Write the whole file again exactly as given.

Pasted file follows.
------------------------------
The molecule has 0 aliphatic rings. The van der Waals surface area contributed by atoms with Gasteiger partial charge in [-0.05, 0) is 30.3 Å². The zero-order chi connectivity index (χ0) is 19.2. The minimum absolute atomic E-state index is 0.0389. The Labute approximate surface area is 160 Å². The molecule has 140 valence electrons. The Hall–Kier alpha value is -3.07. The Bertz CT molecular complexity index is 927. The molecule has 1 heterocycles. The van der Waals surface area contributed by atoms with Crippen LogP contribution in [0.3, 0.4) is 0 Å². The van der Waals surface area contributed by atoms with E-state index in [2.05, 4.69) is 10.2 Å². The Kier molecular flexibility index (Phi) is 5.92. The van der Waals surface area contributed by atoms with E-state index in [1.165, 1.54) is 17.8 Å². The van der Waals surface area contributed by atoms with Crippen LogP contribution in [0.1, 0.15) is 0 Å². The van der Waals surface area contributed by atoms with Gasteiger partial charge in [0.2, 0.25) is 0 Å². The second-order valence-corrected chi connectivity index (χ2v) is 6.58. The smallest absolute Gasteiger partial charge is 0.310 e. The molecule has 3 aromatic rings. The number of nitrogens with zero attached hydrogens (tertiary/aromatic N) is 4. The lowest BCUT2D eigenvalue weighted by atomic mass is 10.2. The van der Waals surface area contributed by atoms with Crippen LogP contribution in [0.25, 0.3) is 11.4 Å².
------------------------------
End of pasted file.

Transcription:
The molecule has 0 aliphatic rings. The van der Waals surface area contributed by atoms with Gasteiger partial charge in [-0.05, 0) is 30.3 Å². The zero-order chi connectivity index (χ0) is 19.2. The minimum absolute atomic E-state index is 0.0389. The Labute approximate surface area is 160 Å². The molecule has 140 valence electrons. The Hall–Kier alpha value is -3.07. The Bertz CT molecular complexity index is 927. The molecule has 1 heterocycles. The van der Waals surface area contributed by atoms with Crippen LogP contribution in [0.3, 0.4) is 0 Å². The van der Waals surface area contributed by atoms with E-state index in [2.05, 4.69) is 10.2 Å². The Kier molecular flexibility index (Phi) is 5.92. The van der Waals surface area contributed by atoms with E-state index in [1.165, 1.54) is 17.8 Å². The van der Waals surface area contributed by atoms with Crippen LogP contribution in [0.1, 0.15) is 0 Å². The van der Waals surface area contributed by atoms with Gasteiger partial charge in [0.2, 0.25) is 0 Å². The second-order valence-corrected chi connectivity index (χ2v) is 6.58. The smallest absolute Gasteiger partial charge is 0.310 e. The molecule has 3 aromatic rings. The number of nitrogens with zero attached hydrogens (tertiary/aromatic N) is 4. The lowest BCUT2D eigenvalue weighted by atomic mass is 10.2. The van der Waals surface area contributed by atoms with Crippen LogP contribution in [0.25, 0.3) is 11.4 Å².